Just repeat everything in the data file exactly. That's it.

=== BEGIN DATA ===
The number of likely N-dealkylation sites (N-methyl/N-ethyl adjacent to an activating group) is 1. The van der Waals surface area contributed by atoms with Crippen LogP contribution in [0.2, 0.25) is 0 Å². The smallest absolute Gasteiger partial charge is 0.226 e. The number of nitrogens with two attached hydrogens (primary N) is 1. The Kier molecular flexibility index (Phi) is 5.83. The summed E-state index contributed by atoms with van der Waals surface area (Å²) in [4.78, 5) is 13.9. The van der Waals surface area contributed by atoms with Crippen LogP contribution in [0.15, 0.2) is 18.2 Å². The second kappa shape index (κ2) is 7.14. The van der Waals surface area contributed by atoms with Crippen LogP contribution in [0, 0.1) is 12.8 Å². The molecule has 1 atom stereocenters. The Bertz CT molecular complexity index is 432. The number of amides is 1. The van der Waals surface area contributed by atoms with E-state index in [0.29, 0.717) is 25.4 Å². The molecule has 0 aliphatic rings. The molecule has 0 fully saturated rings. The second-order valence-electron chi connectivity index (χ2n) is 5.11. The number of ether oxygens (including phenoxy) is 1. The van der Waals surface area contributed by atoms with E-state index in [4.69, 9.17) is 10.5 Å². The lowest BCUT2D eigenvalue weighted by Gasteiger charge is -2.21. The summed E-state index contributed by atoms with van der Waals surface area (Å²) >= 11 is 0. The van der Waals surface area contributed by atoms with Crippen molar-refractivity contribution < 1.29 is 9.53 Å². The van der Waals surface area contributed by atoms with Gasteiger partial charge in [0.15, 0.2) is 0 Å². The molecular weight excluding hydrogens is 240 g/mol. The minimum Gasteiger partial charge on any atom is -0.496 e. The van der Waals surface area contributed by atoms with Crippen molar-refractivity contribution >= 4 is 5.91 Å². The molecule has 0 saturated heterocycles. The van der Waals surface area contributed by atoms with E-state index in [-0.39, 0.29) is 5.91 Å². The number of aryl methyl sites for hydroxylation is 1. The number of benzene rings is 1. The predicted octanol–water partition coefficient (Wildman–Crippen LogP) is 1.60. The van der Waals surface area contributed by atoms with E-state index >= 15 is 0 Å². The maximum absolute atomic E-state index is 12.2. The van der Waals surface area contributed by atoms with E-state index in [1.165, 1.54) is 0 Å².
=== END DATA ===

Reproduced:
The number of likely N-dealkylation sites (N-methyl/N-ethyl adjacent to an activating group) is 1. The van der Waals surface area contributed by atoms with Crippen LogP contribution in [0.2, 0.25) is 0 Å². The smallest absolute Gasteiger partial charge is 0.226 e. The number of nitrogens with two attached hydrogens (primary N) is 1. The Kier molecular flexibility index (Phi) is 5.83. The summed E-state index contributed by atoms with van der Waals surface area (Å²) in [4.78, 5) is 13.9. The van der Waals surface area contributed by atoms with Crippen LogP contribution in [0.15, 0.2) is 18.2 Å². The second kappa shape index (κ2) is 7.14. The van der Waals surface area contributed by atoms with Crippen LogP contribution in [0, 0.1) is 12.8 Å². The molecule has 1 atom stereocenters. The Bertz CT molecular complexity index is 432. The number of amides is 1. The van der Waals surface area contributed by atoms with E-state index in [0.29, 0.717) is 25.4 Å². The molecule has 0 aliphatic rings. The molecule has 0 fully saturated rings. The second-order valence-electron chi connectivity index (χ2n) is 5.11. The number of ether oxygens (including phenoxy) is 1. The van der Waals surface area contributed by atoms with E-state index in [4.69, 9.17) is 10.5 Å². The lowest BCUT2D eigenvalue weighted by Gasteiger charge is -2.21. The summed E-state index contributed by atoms with van der Waals surface area (Å²) >= 11 is 0. The van der Waals surface area contributed by atoms with Crippen molar-refractivity contribution < 1.29 is 9.53 Å². The van der Waals surface area contributed by atoms with Gasteiger partial charge in [0.15, 0.2) is 0 Å². The molecular weight excluding hydrogens is 240 g/mol. The minimum Gasteiger partial charge on any atom is -0.496 e. The van der Waals surface area contributed by atoms with Crippen molar-refractivity contribution >= 4 is 5.91 Å². The molecule has 0 saturated heterocycles. The van der Waals surface area contributed by atoms with E-state index in [-0.39, 0.29) is 5.91 Å². The number of aryl methyl sites for hydroxylation is 1. The number of benzene rings is 1. The predicted octanol–water partition coefficient (Wildman–Crippen LogP) is 1.60. The van der Waals surface area contributed by atoms with E-state index >= 15 is 0 Å². The maximum absolute atomic E-state index is 12.2. The van der Waals surface area contributed by atoms with E-state index in [1.165, 1.54) is 0 Å².